In order to create the “best consumer products company in the world”, Lafley had to make sure that there was unity within the employees and that they felt driven to achieve a common goal. This could not be accomplished if there was tension within the two companies.
Human beings are fundamentally relational creatures. The relationships we form are crucial to our survival, and have an enormous impact on anything that we try to accomplish. The importance of the relationship is such that it needs to be given a central place in management. It is imperative that organizations optimize different relationships for productivity and success. A relational approach stresses a deep connection, a connection that makes people feel safe and confident. It is a relationship that allows employees to always be examined in the context of the entire organization rather than simply as an individual.
During the middle of the merger process, Gillette employees began to develop uncertainties about the merger. It became apparent that even though the two companies still maintained the same values; their behaviors were not always similar. Some operating levels of Gillette began to feel ignored by the P&G staff. Deadlines caused a rushed atmosphere that sometimes skimmed over Gillette’s feelings rather than carefully evaluating their concerns. It started to become clear that the relationship between Gillette and P&G was not as cohesive on a group level as original anticipated.
Another issue was the size difference between Gillette and P&G. Gillette was much smaller than P&G. This dissimilarity caused some of the Gillette employees to “weigh the costs and benefits associated with working in such a big companyâ€¦” (Kanter and Bird, 12). Gillette had not been properly prepared for what an extremely large company’s culture was and therefore they were much more susceptible to accepting new jobs when offered. It is crucial that P&G realize the tension in the relationship on both a group and individual level because if the tension is not eased than more problems are inevitable and productivity will dwindle. If employees do not feel like an important and cohesive part of the overall team and organization then they are going to give less effort, and look for other employment.
Lafley dealt with this problem on both the overall group level, and the individual in relation to group level. One of the ways Lafley relieved tension was to create teams between the companies. Two types of teams were formed, clean teams and transition planning teams. These teams were created before the merger officially went through. The teams made sure that progress was made and no time was wasted. They also gave an early glance at the dynamics within the two companies. The clean teams worked to speed planning on confidential topics. The transition planning teams allowed employees from each company to work with other employees who played similar roles in the other company. Moheet Nagrath, a member of one of these teams commented that through teams he “â€¦learned what the issues were. [He] learned where [he] could help, where [he] could intervene, where there was a communication gap. Trust between us trickled down into our organizations” (Kanter and Bird, 5).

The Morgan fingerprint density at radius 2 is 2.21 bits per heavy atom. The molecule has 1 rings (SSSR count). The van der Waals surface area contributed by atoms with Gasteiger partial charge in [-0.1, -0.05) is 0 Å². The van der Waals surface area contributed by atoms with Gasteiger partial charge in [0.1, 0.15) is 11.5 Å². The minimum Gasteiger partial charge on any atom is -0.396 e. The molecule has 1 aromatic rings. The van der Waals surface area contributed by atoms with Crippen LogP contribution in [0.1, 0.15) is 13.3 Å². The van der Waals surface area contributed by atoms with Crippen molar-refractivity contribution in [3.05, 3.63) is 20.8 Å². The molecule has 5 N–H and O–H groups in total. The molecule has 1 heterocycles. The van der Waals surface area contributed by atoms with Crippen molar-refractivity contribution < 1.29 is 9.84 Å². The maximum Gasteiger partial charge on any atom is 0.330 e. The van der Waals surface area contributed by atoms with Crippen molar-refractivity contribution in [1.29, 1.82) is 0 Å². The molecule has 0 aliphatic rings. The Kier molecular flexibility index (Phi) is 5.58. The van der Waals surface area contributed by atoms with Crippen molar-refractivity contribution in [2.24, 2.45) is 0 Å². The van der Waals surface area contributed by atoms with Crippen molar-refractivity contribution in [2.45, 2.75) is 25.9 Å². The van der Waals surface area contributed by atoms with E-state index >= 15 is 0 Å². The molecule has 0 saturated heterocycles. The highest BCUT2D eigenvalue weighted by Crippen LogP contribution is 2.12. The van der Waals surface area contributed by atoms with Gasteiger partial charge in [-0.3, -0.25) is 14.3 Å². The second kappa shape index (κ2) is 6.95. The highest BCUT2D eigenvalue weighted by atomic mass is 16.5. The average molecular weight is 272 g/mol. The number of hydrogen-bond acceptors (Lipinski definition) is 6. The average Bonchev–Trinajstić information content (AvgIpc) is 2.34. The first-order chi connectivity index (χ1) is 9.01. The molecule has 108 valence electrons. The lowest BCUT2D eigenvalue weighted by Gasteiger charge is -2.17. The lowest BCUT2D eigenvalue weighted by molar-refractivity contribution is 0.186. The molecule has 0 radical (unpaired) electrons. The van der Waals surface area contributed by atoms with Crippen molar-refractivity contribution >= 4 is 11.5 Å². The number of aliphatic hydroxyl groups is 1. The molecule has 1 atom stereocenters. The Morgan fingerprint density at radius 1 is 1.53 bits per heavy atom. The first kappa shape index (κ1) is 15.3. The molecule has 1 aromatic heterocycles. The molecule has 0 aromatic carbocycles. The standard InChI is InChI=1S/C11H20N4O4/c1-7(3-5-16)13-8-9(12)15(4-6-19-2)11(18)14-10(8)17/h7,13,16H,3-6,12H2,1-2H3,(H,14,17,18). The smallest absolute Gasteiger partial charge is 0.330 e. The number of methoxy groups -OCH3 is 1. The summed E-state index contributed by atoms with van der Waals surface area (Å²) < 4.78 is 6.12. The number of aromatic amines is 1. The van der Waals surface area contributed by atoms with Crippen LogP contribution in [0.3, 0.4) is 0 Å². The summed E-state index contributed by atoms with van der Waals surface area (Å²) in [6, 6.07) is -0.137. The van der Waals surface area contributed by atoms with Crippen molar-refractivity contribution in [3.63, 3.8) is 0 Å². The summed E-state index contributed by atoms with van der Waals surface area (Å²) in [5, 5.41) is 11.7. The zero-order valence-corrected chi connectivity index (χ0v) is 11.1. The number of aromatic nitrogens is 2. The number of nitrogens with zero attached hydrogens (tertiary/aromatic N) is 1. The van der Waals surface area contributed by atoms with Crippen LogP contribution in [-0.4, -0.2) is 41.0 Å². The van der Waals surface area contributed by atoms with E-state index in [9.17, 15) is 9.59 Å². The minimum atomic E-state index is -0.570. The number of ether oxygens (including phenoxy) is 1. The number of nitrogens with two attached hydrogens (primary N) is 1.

In conclusion, after examining this merger on an individual, individual in relation to group, and group level I have come up with a course of action for the future success of this new company. After the official change of control on October 1, 2005 integration techniques should still be continued. It would be foolish if either company reverted back to their previous company cultures. However, growing still needs to be promoted. Efforts to create unity between the two companies will be essential. P&G should not stop sending welcoming messages to Gillette that demonstrate their willingness to be flexible and accommodating. Gillette must work to accept new cultural norms that P&G practices. They must be willing to accept some alteration to their previous habits at Gillette.
Possibly the most productive thing that P&G and Gillette could do is create their own cultural environment that does not directly replicate one company’s previous culture. By creating a culture together there will no longer be doubts that integration has taken place and it will guarantee a smooth future. In this new established culture they can work together to accomplish goals. They can create new strategies to accomplish goals that combine both companies’ methods into one universal technique. They should also continue to keep constant, honest communication between the employees. The relationship is crucial. These tactics will help to execute a thriving integration, and a successful organization.